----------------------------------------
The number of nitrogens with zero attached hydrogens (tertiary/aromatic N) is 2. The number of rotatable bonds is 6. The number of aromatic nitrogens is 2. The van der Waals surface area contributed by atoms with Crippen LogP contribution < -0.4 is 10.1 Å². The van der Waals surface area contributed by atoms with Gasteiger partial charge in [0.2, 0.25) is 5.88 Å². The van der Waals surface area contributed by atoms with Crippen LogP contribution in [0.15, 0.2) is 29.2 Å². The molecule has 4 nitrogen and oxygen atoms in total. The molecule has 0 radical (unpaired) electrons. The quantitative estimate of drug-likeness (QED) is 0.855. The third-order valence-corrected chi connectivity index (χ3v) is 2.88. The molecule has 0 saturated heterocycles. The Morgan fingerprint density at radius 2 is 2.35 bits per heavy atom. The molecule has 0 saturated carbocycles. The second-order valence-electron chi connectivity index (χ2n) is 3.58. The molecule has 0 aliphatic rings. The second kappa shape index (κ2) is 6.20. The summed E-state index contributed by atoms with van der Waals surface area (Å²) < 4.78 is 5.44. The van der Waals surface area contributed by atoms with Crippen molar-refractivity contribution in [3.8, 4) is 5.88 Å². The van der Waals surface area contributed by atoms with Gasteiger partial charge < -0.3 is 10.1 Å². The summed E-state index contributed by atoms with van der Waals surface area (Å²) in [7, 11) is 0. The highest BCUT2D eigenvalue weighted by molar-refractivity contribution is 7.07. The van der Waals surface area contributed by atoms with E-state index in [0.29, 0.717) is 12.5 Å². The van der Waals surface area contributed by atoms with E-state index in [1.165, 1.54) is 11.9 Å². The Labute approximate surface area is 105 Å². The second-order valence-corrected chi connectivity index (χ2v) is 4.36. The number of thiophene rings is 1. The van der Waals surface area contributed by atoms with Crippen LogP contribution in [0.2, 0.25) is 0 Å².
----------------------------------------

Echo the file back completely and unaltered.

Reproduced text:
The number of nitrogens with zero attached hydrogens (tertiary/aromatic N) is 2. The number of rotatable bonds is 6. The number of aromatic nitrogens is 2. The van der Waals surface area contributed by atoms with Crippen LogP contribution < -0.4 is 10.1 Å². The van der Waals surface area contributed by atoms with Gasteiger partial charge in [0.2, 0.25) is 5.88 Å². The van der Waals surface area contributed by atoms with Crippen LogP contribution in [0.15, 0.2) is 29.2 Å². The molecule has 4 nitrogen and oxygen atoms in total. The molecule has 0 radical (unpaired) electrons. The quantitative estimate of drug-likeness (QED) is 0.855. The third-order valence-corrected chi connectivity index (χ3v) is 2.88. The molecule has 0 saturated heterocycles. The Morgan fingerprint density at radius 2 is 2.35 bits per heavy atom. The molecule has 0 saturated carbocycles. The second-order valence-electron chi connectivity index (χ2n) is 3.58. The molecule has 0 aliphatic rings. The second kappa shape index (κ2) is 6.20. The summed E-state index contributed by atoms with van der Waals surface area (Å²) < 4.78 is 5.44. The van der Waals surface area contributed by atoms with Crippen molar-refractivity contribution in [3.8, 4) is 5.88 Å². The van der Waals surface area contributed by atoms with Gasteiger partial charge < -0.3 is 10.1 Å². The summed E-state index contributed by atoms with van der Waals surface area (Å²) in [7, 11) is 0. The highest BCUT2D eigenvalue weighted by molar-refractivity contribution is 7.07. The van der Waals surface area contributed by atoms with E-state index in [0.29, 0.717) is 12.5 Å². The van der Waals surface area contributed by atoms with E-state index in [1.165, 1.54) is 11.9 Å². The Labute approximate surface area is 105 Å². The second-order valence-corrected chi connectivity index (χ2v) is 4.36. The number of thiophene rings is 1. The van der Waals surface area contributed by atoms with Crippen LogP contribution in [0.2, 0.25) is 0 Å².